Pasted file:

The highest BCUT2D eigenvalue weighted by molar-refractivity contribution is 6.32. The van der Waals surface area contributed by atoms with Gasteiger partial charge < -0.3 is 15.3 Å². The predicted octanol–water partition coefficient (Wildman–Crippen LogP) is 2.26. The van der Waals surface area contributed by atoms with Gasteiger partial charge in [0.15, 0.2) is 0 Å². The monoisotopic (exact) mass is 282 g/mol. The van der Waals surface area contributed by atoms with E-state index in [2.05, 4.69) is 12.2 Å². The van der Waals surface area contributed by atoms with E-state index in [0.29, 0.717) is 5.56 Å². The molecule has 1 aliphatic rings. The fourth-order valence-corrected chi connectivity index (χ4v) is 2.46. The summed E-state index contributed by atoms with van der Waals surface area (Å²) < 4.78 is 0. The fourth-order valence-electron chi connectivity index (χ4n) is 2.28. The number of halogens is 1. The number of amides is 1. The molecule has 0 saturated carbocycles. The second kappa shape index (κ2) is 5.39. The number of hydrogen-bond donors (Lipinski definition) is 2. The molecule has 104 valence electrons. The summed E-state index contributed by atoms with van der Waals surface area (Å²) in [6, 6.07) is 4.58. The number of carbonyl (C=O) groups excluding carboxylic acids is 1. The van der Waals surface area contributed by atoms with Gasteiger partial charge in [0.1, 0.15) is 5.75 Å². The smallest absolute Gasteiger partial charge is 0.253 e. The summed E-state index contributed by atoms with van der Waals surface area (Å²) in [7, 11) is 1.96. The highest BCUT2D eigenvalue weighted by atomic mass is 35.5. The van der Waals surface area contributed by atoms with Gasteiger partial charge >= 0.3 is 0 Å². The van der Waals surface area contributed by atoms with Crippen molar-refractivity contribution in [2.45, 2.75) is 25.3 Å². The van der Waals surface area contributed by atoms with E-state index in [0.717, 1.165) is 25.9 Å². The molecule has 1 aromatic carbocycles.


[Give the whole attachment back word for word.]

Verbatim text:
The highest BCUT2D eigenvalue weighted by molar-refractivity contribution is 6.32. The van der Waals surface area contributed by atoms with Gasteiger partial charge < -0.3 is 15.3 Å². The predicted octanol–water partition coefficient (Wildman–Crippen LogP) is 2.26. The van der Waals surface area contributed by atoms with Gasteiger partial charge in [0.15, 0.2) is 0 Å². The monoisotopic (exact) mass is 282 g/mol. The van der Waals surface area contributed by atoms with E-state index in [2.05, 4.69) is 12.2 Å². The van der Waals surface area contributed by atoms with E-state index in [0.29, 0.717) is 5.56 Å². The molecule has 1 aliphatic rings. The fourth-order valence-corrected chi connectivity index (χ4v) is 2.46. The summed E-state index contributed by atoms with van der Waals surface area (Å²) < 4.78 is 0. The fourth-order valence-electron chi connectivity index (χ4n) is 2.28. The number of halogens is 1. The number of amides is 1. The molecule has 0 saturated carbocycles. The second kappa shape index (κ2) is 5.39. The number of hydrogen-bond donors (Lipinski definition) is 2. The molecule has 104 valence electrons. The summed E-state index contributed by atoms with van der Waals surface area (Å²) in [6, 6.07) is 4.58. The number of carbonyl (C=O) groups excluding carboxylic acids is 1. The van der Waals surface area contributed by atoms with Gasteiger partial charge in [0.1, 0.15) is 5.75 Å². The smallest absolute Gasteiger partial charge is 0.253 e. The summed E-state index contributed by atoms with van der Waals surface area (Å²) in [7, 11) is 1.96. The highest BCUT2D eigenvalue weighted by atomic mass is 35.5. The van der Waals surface area contributed by atoms with Gasteiger partial charge >= 0.3 is 0 Å². The van der Waals surface area contributed by atoms with Crippen molar-refractivity contribution in [2.45, 2.75) is 25.3 Å². The van der Waals surface area contributed by atoms with E-state index in [0.717, 1.165) is 25.9 Å². The molecule has 1 aromatic carbocycles.